Ubisoft Montreal is using famous hostage extraction operations as inspiration for its forthcoming online team-based shooter Rainbow Six: Siege.
In a blog post today, the developer revealed how team members have been studying recent-history examples of special operations teams saving hostages from terrorists. These include the Lufthansa Flight 181 hijacking (1977), the London Iranian Embassy siege (1980) and the Moscow theater hostage crisis (2002).
Rainbow Six: Siege is an asymmetrical shooter in which two teams of five humans (one special ops and one terrorist) face off in a hostage situation. Both teams are seeking to keep an AI hostage alive, while eliminating their enemies. Various tricks are available to each team, such as recon drones and defensive gadgets.
Ubisoft said it has been testing the game with French special ops, the National Gendarmerie Intervention Group (GIGN).
"While a lot of people on our team are veteran first-person shooter developers, at the end of the day we're just gamers and consulting with the real operators helps make sure that we're doing it right," said the blog post. "We get to ask them a lot of questions and get great feedback. Interestingly enough, they told us that if given a choice to protect a teammate or a civilian, the GIGN operator would protect the civilian. That's some serious dedication to preserving life and we wanted to emulate that kind of passionate commitment in the game."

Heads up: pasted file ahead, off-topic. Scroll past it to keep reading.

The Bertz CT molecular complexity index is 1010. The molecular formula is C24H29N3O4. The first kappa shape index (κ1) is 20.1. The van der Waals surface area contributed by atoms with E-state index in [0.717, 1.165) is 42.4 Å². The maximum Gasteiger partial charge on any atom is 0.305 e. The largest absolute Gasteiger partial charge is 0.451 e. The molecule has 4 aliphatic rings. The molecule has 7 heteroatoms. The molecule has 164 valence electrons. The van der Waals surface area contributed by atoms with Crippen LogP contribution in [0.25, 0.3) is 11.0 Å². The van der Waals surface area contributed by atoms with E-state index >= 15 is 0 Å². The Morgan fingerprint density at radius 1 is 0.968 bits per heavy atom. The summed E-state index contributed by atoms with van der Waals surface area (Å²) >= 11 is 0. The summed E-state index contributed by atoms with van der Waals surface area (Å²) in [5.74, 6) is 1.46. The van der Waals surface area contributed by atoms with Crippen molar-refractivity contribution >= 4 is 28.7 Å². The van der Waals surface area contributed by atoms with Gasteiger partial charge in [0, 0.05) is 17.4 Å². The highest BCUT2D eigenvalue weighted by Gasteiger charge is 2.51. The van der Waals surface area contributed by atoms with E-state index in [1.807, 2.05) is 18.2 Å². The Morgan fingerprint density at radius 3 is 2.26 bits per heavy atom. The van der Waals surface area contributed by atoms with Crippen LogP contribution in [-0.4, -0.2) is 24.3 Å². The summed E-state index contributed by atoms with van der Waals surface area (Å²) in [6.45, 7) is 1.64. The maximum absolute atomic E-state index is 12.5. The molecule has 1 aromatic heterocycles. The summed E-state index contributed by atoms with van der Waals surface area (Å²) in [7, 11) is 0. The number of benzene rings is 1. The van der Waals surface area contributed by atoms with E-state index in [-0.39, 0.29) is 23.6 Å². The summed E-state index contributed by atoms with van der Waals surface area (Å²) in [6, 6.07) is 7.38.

The game was unveiled at E3 earlier this year and is due to be released in 2015. It will be the first Rainbow Six title in six years. The developers say they are keen to avoid yet another all-out shooting game.
"If we ask ourselves which mission creates the best story to tell, it isn't disarming a bomb, it isn't breaking into a building and making an assault," said creative director Xavier Marquis. "It is to be able to extract, to save, a hostage."
In play-tests many encounters have devolved into team deathmatch situations, but Ubisoft argues that the hostage encourages creative approaches to engagement.
"By making the objective a hostage who can take damage and even be killed, it creates tension and demands a tactical approach," continued the blog post. "When killing the hostage is a lose condition, players become more careful as they get closer to the objective. Considering the high lethality of Rainbow Six Siege, it makes these close quarters encounters simultaneously delicate and explosive."